October 18, 2017 – When I first learned about Christine Bryden I wrote the blog post below. In the video below she’s talking about nursing/ memory care and what someone with dementia needs vs. what they sometime receive. Personally, like Christine, I want to have a say in where I may live at the end of my life. Roy and I have talked and I’ve chosen two nursing homes (one in Hammond and one in Amite) that we want to check out. My desire is to take care of as much as I can now when I am in a good place before I can’t do it any longer.
Christine Bryden: I have Mid-stage Dementia. Here’s What I truly Need.
Christine Bryden was diagnosed with dementia at the age of 46. At the time, she was a single mother with 3 girls, as well as a senior executive to the Australian Prime Minister. Six years into her dementia, see her talk about what it feels like and what you can do to help.
She is amazing at how well she’d done in writing books, giving lectures like the video. Reports say that after 20 years of having dementia that she is still alive. That is such an inspiration to me.
She, so very well, explains what Alzheimer’s patients truly need. The video is almost 30 minutes long but I encourage everyone to watch it. Caregivers, family members and friends can learn so much from this. Her advice is exceptional, especially since she’s actually living the life of Dementia.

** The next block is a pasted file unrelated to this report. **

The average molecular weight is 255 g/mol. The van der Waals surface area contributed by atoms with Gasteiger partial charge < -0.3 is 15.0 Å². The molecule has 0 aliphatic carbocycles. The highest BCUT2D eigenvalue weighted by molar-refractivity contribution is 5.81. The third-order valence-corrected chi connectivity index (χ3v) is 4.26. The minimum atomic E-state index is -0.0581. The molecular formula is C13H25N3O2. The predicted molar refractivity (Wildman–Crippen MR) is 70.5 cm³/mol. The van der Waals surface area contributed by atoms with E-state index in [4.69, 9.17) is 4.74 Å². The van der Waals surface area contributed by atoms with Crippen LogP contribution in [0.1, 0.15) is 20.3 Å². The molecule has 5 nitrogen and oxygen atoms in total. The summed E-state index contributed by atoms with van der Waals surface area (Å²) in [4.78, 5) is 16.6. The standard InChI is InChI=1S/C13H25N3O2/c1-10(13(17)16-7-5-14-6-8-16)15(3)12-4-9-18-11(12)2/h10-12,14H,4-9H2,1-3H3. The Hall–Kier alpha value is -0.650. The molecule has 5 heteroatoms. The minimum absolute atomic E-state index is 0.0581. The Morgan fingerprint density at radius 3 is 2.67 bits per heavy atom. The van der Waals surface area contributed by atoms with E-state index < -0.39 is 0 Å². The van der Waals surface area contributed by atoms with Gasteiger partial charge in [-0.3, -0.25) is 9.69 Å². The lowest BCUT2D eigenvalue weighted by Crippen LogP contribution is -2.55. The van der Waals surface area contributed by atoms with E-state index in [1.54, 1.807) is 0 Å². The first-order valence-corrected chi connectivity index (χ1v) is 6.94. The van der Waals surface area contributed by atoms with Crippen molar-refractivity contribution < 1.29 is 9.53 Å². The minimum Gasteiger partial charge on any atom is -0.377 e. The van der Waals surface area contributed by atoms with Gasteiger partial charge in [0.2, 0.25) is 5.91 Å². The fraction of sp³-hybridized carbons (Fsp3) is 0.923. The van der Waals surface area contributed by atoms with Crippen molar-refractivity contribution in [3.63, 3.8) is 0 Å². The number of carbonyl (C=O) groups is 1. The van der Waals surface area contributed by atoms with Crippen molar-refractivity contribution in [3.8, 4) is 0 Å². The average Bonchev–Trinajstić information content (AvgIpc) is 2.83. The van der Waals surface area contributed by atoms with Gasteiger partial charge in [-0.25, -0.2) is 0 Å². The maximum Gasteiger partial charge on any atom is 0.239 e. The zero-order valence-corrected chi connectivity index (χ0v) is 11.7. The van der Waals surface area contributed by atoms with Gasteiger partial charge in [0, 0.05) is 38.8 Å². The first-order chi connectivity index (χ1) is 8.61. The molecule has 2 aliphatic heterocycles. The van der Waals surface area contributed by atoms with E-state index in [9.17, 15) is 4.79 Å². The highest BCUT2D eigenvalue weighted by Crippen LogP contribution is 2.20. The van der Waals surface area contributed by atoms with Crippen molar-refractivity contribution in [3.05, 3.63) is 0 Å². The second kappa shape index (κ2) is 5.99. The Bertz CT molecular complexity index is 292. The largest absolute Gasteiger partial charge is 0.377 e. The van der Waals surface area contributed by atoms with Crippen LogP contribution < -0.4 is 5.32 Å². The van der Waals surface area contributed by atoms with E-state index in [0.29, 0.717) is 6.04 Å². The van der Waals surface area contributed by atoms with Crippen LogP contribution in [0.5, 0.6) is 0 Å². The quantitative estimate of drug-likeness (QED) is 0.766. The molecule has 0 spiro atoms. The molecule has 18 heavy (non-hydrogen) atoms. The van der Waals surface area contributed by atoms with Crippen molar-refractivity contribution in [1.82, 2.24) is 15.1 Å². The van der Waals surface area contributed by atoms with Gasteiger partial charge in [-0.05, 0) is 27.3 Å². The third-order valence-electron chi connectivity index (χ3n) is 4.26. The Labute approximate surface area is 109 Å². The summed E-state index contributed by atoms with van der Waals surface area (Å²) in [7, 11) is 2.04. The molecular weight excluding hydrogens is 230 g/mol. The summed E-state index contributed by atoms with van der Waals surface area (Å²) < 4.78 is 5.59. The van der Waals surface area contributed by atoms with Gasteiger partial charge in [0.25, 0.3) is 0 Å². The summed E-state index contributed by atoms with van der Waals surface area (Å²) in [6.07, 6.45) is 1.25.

I have not read her book Dancing with Dementia so I can’t recommend it. However, if you want to check it out, here’s a link to where you can purchase it from Amazon for $18.32 at:
Click on the photo below to watch the video.
I first saw this on Alzheimer’s and Dementia Weekly, a great resource. I will share some of their articles here but they have so much more than I can pass along so I encourage you to check it out! You can subscribe to receive weekly emails loaded with information. Their website is:
1. I should have access to a doctor to check if I have dementia.
2. I should have access to information about dementia so I know how it will affect me.
3. I should be helped to live independently for as long as I can.
4. I should have a say in the care and support that I am given.
5. I should have access to high-quality care that’s right for me.
6. I should be treated as an individual, with those looking after me knowing about my life.
7. I should be respected for who I am.
8. I should have access to medicine and treatment that helps me.
9. My end of life wishes should be discussed with me while I can still make decisions.
10. I want my family and friends to have fond memories of me.
Romans 8:37-39: “No, in all these things we are more than conquerors through him who loved us. For I am convinced that neither death nor life, neither angels nor demons, neither the present nor the future, nor any powers, neither height nor depth, nor anything else in all creation, will be able to separate us from the love of God that is in Christ Jesus our Lord.”
Click on the links below to go there!
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